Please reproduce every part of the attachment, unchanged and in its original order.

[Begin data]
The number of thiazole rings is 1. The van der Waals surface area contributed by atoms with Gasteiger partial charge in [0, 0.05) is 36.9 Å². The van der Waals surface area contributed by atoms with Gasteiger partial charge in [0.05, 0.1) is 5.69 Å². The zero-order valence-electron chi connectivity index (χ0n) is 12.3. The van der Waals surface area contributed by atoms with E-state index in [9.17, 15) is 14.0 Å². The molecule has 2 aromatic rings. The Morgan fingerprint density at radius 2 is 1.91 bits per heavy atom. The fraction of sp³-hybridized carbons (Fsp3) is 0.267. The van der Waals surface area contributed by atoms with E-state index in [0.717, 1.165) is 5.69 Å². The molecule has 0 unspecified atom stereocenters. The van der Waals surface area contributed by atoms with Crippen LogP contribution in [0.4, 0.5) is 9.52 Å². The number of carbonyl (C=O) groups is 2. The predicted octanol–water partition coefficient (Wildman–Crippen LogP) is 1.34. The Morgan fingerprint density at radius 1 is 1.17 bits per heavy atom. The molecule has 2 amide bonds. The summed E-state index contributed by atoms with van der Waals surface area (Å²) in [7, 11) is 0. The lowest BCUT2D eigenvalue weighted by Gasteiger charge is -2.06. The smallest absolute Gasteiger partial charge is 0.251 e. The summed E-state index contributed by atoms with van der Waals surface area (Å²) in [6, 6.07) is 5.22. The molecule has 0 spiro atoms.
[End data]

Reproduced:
The number of thiazole rings is 1. The van der Waals surface area contributed by atoms with Gasteiger partial charge in [0, 0.05) is 36.9 Å². The van der Waals surface area contributed by atoms with Gasteiger partial charge in [0.05, 0.1) is 5.69 Å². The zero-order valence-electron chi connectivity index (χ0n) is 12.3. The van der Waals surface area contributed by atoms with E-state index in [9.17, 15) is 14.0 Å². The molecule has 2 aromatic rings. The Morgan fingerprint density at radius 2 is 1.91 bits per heavy atom. The fraction of sp³-hybridized carbons (Fsp3) is 0.267. The van der Waals surface area contributed by atoms with E-state index in [0.717, 1.165) is 5.69 Å². The molecule has 0 unspecified atom stereocenters. The van der Waals surface area contributed by atoms with Crippen LogP contribution in [0.4, 0.5) is 9.52 Å². The number of carbonyl (C=O) groups is 2. The predicted octanol–water partition coefficient (Wildman–Crippen LogP) is 1.34. The Morgan fingerprint density at radius 1 is 1.17 bits per heavy atom. The molecule has 2 amide bonds. The summed E-state index contributed by atoms with van der Waals surface area (Å²) in [7, 11) is 0. The lowest BCUT2D eigenvalue weighted by Gasteiger charge is -2.06. The smallest absolute Gasteiger partial charge is 0.251 e. The summed E-state index contributed by atoms with van der Waals surface area (Å²) in [6, 6.07) is 5.22. The molecule has 0 spiro atoms.